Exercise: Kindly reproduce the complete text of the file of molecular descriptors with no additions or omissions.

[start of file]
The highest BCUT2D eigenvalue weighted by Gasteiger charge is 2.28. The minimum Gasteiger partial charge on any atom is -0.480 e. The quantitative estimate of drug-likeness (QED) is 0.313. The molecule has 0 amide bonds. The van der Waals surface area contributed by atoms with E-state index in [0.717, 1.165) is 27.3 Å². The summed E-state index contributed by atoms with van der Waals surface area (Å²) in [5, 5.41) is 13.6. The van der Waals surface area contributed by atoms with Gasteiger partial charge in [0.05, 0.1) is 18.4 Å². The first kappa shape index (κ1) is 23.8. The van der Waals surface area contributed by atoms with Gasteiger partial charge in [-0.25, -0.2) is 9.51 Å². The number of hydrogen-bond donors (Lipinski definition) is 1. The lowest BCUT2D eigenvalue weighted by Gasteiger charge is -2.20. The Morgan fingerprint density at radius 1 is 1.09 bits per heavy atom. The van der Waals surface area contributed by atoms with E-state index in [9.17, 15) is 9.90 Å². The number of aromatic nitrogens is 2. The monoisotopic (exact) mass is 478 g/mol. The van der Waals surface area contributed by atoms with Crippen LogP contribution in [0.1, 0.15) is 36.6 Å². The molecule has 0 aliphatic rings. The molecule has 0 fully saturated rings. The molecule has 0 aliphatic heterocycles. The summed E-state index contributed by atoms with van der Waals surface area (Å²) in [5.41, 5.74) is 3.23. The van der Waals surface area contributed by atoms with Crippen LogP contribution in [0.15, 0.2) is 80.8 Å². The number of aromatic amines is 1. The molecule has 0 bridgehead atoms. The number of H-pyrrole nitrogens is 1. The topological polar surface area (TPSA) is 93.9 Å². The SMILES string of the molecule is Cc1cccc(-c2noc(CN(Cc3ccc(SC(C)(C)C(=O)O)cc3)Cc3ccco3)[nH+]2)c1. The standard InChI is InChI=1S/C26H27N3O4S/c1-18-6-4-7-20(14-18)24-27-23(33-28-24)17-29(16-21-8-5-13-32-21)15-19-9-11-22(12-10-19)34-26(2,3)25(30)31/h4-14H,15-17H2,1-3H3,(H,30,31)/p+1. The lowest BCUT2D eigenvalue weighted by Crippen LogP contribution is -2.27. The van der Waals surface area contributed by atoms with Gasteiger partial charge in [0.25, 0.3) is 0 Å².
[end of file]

The highest BCUT2D eigenvalue weighted by Gasteiger charge is 2.28. The minimum Gasteiger partial charge on any atom is -0.480 e. The quantitative estimate of drug-likeness (QED) is 0.313. The molecule has 0 amide bonds. The van der Waals surface area contributed by atoms with E-state index in [0.717, 1.165) is 27.3 Å². The summed E-state index contributed by atoms with van der Waals surface area (Å²) in [5, 5.41) is 13.6. The van der Waals surface area contributed by atoms with Gasteiger partial charge in [0.05, 0.1) is 18.4 Å². The first kappa shape index (κ1) is 23.8. The van der Waals surface area contributed by atoms with Gasteiger partial charge in [-0.25, -0.2) is 9.51 Å². The number of hydrogen-bond donors (Lipinski definition) is 1. The lowest BCUT2D eigenvalue weighted by Gasteiger charge is -2.20. The Morgan fingerprint density at radius 1 is 1.09 bits per heavy atom. The van der Waals surface area contributed by atoms with E-state index in [9.17, 15) is 9.90 Å². The number of aromatic nitrogens is 2. The monoisotopic (exact) mass is 478 g/mol. The van der Waals surface area contributed by atoms with Crippen LogP contribution in [0.1, 0.15) is 36.6 Å². The molecule has 0 aliphatic rings. The molecule has 0 fully saturated rings. The molecule has 0 aliphatic heterocycles. The summed E-state index contributed by atoms with van der Waals surface area (Å²) in [5.41, 5.74) is 3.23. The van der Waals surface area contributed by atoms with Crippen LogP contribution in [0.15, 0.2) is 80.8 Å². The number of aromatic amines is 1. The molecule has 0 bridgehead atoms. The number of H-pyrrole nitrogens is 1. The topological polar surface area (TPSA) is 93.9 Å². The SMILES string of the molecule is Cc1cccc(-c2noc(CN(Cc3ccc(SC(C)(C)C(=O)O)cc3)Cc3ccco3)[nH+]2)c1. The standard InChI is InChI=1S/C26H27N3O4S/c1-18-6-4-7-20(14-18)24-27-23(33-28-24)17-29(16-21-8-5-13-32-21)15-19-9-11-22(12-10-19)34-26(2,3)25(30)31/h4-14H,15-17H2,1-3H3,(H,30,31)/p+1. The lowest BCUT2D eigenvalue weighted by Crippen LogP contribution is -2.27. The van der Waals surface area contributed by atoms with Gasteiger partial charge in [0.25, 0.3) is 0 Å².